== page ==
Review – Battleship
4 years after it’s release in 2012, I have finally gotten around to watching Battleship. The film, with its origins in the Hasbro board game, is directed by Peter Berg (who also co-produced it) and was written by Jon and Erich Hoeber (whose previous work include Whiteout, Red and Red 2).
In seeking to discover a planet akin to the conditions of Earth, mankind has launched the Beacon project – a means of sending a transmission deep into space. This seemingly triggers an attack on Earth by an alien life form, in part via a gigantic space ship / sea vessel.
The film sees young navy man Lieutenant Alex Hopper (player by Taylor Kitsch) ending up in this battle taking on the alien lifeform, in a way that feels ever so slightly reminiscent of the old board game of Battleship. In addition, he is joined by the acting debut of Rihanna as a naval officer, his girlfriend Sam Shane (Brooklyn Decker) and Terrance Shane (Liam Neeson).
Yes. It is as bad as it sounds.
For those that ever watched the TV show Friday Night Lights, Taylor Kitsch always seemed like future movie star. In shifting to film, after the TV show finished, he took on two main projects both released in 2012 both in lead roles. One was Disney’s John Carter, and the second was this. Both of them were huge budget (Carter approx $250m and this around $220m) and both of them failed to meet what would have been anywhere close to the hopes of the studios.
These things alone seem to have now set the tone for Kitsch’s future of which studios were clearly so bullish about in 2012, however since has been relegated to much smaller roles. In both of these films, he’s not to blame however both were over inflated and way off the mark.
To this film, it is a perfect example of when a summer popcorn blockbuster has nothing to offer. There is little logic, sense or plan for the film which moves from explosion to explosion attempting to dot humour in between. The dialogue is woeful and however loud the dramatic score is, unfortunately you still head every word of it.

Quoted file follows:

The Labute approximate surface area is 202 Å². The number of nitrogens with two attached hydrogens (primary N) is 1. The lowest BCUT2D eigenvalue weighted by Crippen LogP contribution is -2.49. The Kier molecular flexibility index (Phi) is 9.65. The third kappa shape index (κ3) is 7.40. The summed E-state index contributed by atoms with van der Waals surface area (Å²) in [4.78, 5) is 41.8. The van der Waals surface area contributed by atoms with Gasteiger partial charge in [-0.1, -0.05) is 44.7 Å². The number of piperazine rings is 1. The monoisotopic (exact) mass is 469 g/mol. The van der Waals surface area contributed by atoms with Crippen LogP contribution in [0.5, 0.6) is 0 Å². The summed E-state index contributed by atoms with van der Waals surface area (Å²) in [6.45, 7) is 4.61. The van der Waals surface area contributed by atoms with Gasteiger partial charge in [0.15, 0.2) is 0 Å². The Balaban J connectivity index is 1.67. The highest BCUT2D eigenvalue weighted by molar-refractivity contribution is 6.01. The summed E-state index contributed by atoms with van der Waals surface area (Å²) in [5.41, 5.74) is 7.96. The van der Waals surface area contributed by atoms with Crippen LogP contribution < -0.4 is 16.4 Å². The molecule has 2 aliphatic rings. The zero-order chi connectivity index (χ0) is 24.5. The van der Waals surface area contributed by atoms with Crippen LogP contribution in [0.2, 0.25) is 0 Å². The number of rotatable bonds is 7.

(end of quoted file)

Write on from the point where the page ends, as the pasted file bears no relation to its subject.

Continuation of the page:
Even when attempting to be humorous, for example the line ‘Lets see if we can’t buy the world another day’ being met with the self aware response of ‘who talks like that?’ – you feel that it’s the team behind the film finding it funny and high fiving each other on just how very witty they are, rather than it being actually witty.
It is a huge CGI display and has its very clear ancestry in the work of Michael Bay.
Clearly what Hasbro Studios (hard to believe its a thing right?) was to create a similar level of success to their previous franchise launch in 2007 of Transformers and the follow ups. They’d already attempted GI Joe by this point with GI Joe : The Rise of Cobra in 2009. However the notion that they could pull off the similar success from the characters of the Transformers, with reference to a board game combined with an alien invasion seems like a bad bet.
I get their logic, they have some hugely known intellectual property, and the desire to ‘monetise’ them in different way makes a lot of business sense. News that they are working on a film version of Monopoly doesnt fill me with confidence either. The 1985 version of Clue (although an amusing take on the game) should be providing them another data point in how difficult it is to make these things transfer.
The film fires a number of shots, but every single one of them misses.